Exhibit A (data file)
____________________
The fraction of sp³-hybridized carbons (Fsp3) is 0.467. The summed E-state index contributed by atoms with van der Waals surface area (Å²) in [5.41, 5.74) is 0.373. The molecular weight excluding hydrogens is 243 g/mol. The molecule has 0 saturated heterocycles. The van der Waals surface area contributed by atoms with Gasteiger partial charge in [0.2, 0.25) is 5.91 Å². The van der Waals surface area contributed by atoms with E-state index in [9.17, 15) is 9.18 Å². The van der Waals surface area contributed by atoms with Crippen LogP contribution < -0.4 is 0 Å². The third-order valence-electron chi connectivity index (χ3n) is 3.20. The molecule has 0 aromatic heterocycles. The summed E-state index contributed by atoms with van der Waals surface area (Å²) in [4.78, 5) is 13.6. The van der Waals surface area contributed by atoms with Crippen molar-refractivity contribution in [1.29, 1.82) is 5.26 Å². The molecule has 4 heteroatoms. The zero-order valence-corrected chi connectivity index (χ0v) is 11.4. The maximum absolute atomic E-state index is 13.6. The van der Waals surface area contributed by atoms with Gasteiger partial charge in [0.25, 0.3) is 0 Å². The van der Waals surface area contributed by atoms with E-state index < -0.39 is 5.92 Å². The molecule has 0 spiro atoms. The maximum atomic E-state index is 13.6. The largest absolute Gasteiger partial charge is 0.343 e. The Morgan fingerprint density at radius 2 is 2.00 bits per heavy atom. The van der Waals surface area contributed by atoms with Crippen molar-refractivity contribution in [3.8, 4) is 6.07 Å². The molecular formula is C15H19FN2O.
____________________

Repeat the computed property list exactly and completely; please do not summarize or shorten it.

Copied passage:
The fraction of sp³-hybridized carbons (Fsp3) is 0.467. The summed E-state index contributed by atoms with van der Waals surface area (Å²) in [5.41, 5.74) is 0.373. The molecular weight excluding hydrogens is 243 g/mol. The molecule has 0 saturated heterocycles. The van der Waals surface area contributed by atoms with Gasteiger partial charge in [0.2, 0.25) is 5.91 Å². The van der Waals surface area contributed by atoms with E-state index in [9.17, 15) is 9.18 Å². The van der Waals surface area contributed by atoms with Crippen LogP contribution < -0.4 is 0 Å². The third-order valence-electron chi connectivity index (χ3n) is 3.20. The molecule has 0 aromatic heterocycles. The summed E-state index contributed by atoms with van der Waals surface area (Å²) in [4.78, 5) is 13.6. The van der Waals surface area contributed by atoms with Crippen molar-refractivity contribution in [1.29, 1.82) is 5.26 Å². The molecule has 4 heteroatoms. The zero-order valence-corrected chi connectivity index (χ0v) is 11.4. The maximum absolute atomic E-state index is 13.6. The van der Waals surface area contributed by atoms with Gasteiger partial charge in [0.25, 0.3) is 0 Å². The van der Waals surface area contributed by atoms with E-state index < -0.39 is 5.92 Å². The molecule has 0 spiro atoms. The maximum atomic E-state index is 13.6. The largest absolute Gasteiger partial charge is 0.343 e. The Morgan fingerprint density at radius 2 is 2.00 bits per heavy atom. The van der Waals surface area contributed by atoms with Crippen molar-refractivity contribution in [3.8, 4) is 6.07 Å². The molecular formula is C15H19FN2O.